The Agriculture Improvement Act of 2018 made it possible for hemp farmers to legally produce regulated hemp for commercial sale. Since then, the entire industry has boomed, generating jobs and business opportunities for people interested in taking a slice of the hemp industry cake.
But while the passing of the Farm Bill of 2018 has loosened up the red tape surrounding hemp for decades, different laws and regulations between state borders can impact the way the herb is appreciated in certain areas. In Washington state however, the laws might be slightly more relaxed than anywhere else.
You can’t really talk about hemp laws without talking about marijuana laws. Way back in the day, hemp and marijuana were lumped together in the same category owing to the fact that they come from the same cannabis plant. During that time, lawmakers believed that hemp and marijuana both caused a ‘high’ since they were harvested from a single parent plant.
However, studies have found that changes in their cultivation also manifest differences in their chemistry. The biggest difference is that marijuana contains copious amounts of the compound tetrahydrocannabinol or THC which is the main psychoactive compound in the cannabis plant.
Due to the unique cultivation methods used to grow hemp, farmers can grow the herb with just trace amounts of THC, allowing users to experience of cannabis without experiencing the high. And the Farm Bill of 2018 is grounded in this principle, identifying legal hemp as any part of the cannabis plant with 0.3% THC or less.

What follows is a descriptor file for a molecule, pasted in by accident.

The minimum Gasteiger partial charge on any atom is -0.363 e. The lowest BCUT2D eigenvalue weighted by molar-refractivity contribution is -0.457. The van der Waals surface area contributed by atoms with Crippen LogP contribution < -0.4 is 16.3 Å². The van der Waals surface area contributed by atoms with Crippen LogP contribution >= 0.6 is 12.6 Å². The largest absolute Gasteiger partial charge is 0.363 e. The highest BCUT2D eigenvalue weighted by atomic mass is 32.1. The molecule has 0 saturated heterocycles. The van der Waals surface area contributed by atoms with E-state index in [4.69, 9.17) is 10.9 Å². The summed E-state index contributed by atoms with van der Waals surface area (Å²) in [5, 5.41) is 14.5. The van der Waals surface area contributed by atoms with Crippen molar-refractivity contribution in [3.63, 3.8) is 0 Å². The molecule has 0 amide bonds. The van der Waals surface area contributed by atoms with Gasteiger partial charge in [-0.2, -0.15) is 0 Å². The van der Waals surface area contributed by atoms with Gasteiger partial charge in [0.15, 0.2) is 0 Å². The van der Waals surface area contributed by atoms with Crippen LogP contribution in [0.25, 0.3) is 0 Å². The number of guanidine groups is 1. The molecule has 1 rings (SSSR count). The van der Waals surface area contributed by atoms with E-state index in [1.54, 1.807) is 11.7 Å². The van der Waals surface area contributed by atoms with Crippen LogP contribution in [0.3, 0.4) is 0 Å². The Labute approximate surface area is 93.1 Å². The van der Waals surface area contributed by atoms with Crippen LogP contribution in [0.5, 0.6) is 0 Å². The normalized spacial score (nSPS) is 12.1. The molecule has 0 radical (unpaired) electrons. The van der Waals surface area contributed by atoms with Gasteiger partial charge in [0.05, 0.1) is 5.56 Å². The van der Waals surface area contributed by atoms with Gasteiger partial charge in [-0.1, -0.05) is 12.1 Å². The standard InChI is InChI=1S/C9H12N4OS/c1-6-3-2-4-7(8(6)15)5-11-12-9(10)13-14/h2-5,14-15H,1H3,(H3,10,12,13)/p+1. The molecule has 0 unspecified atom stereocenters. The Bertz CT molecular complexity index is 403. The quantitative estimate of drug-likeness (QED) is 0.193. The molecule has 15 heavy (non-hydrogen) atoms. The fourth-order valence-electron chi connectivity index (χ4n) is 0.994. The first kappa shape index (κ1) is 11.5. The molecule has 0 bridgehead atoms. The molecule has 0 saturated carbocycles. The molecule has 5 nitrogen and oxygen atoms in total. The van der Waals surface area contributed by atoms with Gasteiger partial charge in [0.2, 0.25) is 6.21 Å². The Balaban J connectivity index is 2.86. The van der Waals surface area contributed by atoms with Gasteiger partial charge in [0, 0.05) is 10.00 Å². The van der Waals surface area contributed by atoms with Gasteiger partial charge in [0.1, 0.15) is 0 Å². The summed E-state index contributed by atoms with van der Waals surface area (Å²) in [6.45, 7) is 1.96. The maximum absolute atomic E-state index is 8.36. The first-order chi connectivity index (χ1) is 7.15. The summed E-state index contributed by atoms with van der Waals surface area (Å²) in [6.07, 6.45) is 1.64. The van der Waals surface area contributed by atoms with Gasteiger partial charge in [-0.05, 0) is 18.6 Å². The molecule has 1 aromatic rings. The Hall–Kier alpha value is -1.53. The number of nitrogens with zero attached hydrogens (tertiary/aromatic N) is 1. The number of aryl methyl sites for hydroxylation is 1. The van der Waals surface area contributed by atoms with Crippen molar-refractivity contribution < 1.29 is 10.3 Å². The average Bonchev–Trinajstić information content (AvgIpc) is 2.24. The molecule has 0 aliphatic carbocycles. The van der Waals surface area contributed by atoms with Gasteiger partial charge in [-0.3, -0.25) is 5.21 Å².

The main reason why hemp users are urged to keep their use of raw hemp flower on the downlow is because hemp and marijuana are impossible to tell apart. In states where marijuana is illegal, it is very possible to be met with inconvenience if you’re smoking legal hemp simply because the two herbs look the same.
Although marijuana remains a controlled substance across most of the country, Washington state has fully legalized the herb. That means that individuals can use marijuana not only for medicinal purposes, but also for recreational use. And with that, you should be able to smoke hemp without any trouble within the state of Washington.
Technically, hemp edibles shouldn’t be legal anywhere in the United States. That’s because the FDA hasn’t approved any hemp extract as a food additive. And even if the substance were approved for its therapeutic , it still wouldn’t be allowed in food and drink since the FDA doesn’t allow manufacturers to infuse edibles with medicines, whether or not they’re approved.
But despite the obvious illegality of hemp edibles, their widespread availability tells you the kind of future you can expect with this specific niche of the industry. With law enforcement turning away from cracking down on hemp edibles, it’s easy to see that these products will become legal with just a little more time.
All that said, individuals are free to buy, sell, possess, and use hemp edibles without any repercussions from the law. In fact, businesses are allowed to ship these products between borders without a fuss, and they’re available in the most overt storefronts for anyone and everyone to access.
While the state of Washington is pretty loose when it comes to their hemp laws – thanks to the legalization of recreational marijuana within their borders – there are still some restrictions. For instance, even with the complete legality of marijuana .
The same goes for hemp. Only individuals who possess a license are allowed to grow hemp. That said, anyone caught growing hemp without a license may be subject to steep fines and other penalties, depending on the amount of hemp being grown.
Washington state has some of the most relaxed laws when it comes to hemp, thanks to their move to legalize marijuana. And while there might be some restrictions in place, these might change over time as the state continues to iron out the kinks of their legislation to meet the needs of their population.